Recently, I posted about a mis-labeled modern brachiopod that was bought from a dealer. Today, I thought I would share some experiences of finding mistakes in some books I found in the library.
The first book is called ROCKS & FOSSILS A Visual Guide by Robert R. Coenraads (Firefly Books) published in 2005. The book has some great pictures and diagrams. What caught my attention was the picture of Devonian Period fossilized sponge. I found it while paging through library fossil books while trying to identify a white fossil on a darker rock that was seen on a trip I took south of Louisville. The area was marked as Mississippian or Carboniferous Period. The road cuts were showing just traces of fossils but this one small outcrop had some small branching coral heads.
The fossil I saw looked like the one found in this book on page 249 in the sponge section. It had this label "This fossil stromatoporoid was found on a Devonian reef structure near Golden in the Canadian Rocky Mountains. This class was the most diverse before it went extinct." Well, I had not seen a fossil sponge like the one shown in the picture. So I asked a geologist from Canada about it and he said the picture looked like a coral. This information made me want to research some more. I referred to the book credits on page 304 and was somewhat surprised that the author used so many stock photographs.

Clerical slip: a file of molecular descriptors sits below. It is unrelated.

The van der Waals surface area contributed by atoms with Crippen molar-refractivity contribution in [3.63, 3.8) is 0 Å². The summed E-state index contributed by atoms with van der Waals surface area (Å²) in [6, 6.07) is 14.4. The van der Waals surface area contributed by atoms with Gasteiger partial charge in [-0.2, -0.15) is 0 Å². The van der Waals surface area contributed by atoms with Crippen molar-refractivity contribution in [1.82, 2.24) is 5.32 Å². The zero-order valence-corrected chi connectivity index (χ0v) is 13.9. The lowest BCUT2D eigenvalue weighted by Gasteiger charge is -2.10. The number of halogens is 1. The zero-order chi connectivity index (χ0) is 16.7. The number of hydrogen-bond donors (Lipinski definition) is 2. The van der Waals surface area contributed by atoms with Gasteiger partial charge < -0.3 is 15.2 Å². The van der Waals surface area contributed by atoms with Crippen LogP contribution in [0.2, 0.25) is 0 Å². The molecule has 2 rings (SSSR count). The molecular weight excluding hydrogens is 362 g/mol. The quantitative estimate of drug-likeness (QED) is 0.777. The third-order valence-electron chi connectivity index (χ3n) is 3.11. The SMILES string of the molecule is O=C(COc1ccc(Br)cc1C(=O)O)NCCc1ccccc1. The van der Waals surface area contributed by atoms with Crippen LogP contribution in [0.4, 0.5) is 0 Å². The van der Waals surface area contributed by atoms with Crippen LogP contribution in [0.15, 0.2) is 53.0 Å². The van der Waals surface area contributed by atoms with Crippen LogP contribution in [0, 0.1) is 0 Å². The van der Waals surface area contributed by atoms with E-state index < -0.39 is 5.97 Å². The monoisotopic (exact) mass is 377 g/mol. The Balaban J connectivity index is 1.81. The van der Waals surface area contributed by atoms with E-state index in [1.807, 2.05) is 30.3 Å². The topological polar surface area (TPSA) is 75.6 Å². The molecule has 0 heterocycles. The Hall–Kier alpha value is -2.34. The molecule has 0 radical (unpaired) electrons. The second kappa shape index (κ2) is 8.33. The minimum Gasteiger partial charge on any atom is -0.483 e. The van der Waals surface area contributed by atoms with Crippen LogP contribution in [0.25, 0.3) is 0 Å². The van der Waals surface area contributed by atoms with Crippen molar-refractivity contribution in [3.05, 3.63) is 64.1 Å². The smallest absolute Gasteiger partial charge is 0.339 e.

One can see the fossil in question at the Corbis website: http://pro.corbis.com/Enlargement/Enlargement.aspx?id=JB003551&caller=search with the description "Favositids and Stromatoporoids fossils found on Devonian reef structure. Golden, Canada, Canadian Rocky Mountains." The picture was taken by Jonathan Blair in September 1987 and I think a geologist named Helmut Geldsetzer was identifying the fossils on site.
The picture in the book was cropped to only show the coral and not the sponge thus the issue I have with section of that book. It identifies a coral as a sponge which is not the case. So thanks to regular reader of this blog, Howard for detecting the issues with the image in this book.
Another book I found on a shelf not far away was the The Everything Family Guide to Washington, D.C. 3rd Edition by Jesse Leaf published in 2007. The issue I have with this book is part of its description of a section of the Smithsonian The National Museum of Natural History. In the section of the book that covers the First Floor Early Life section on pages 85-86, it states, "Some of the highlights of this exhibit include rare 530-year-old fossilized soft-bodied animals in shale, which were discovered by the fourth secretary of the Smithsonian in 1910".
This passage refers to Charles Doolittle Walcott who became secretary of the Smithsonian in 1907 and is credited for discovering the Cambrian fossils of the Burgess shale in Canada. Unless the author was viewing an exhibit on loan from the Creationist Museum, I believe they meant to write 530-million-year-old fossilized soft-bodied animals. The Cambrian Period occurred approximately 542-488 million years ago.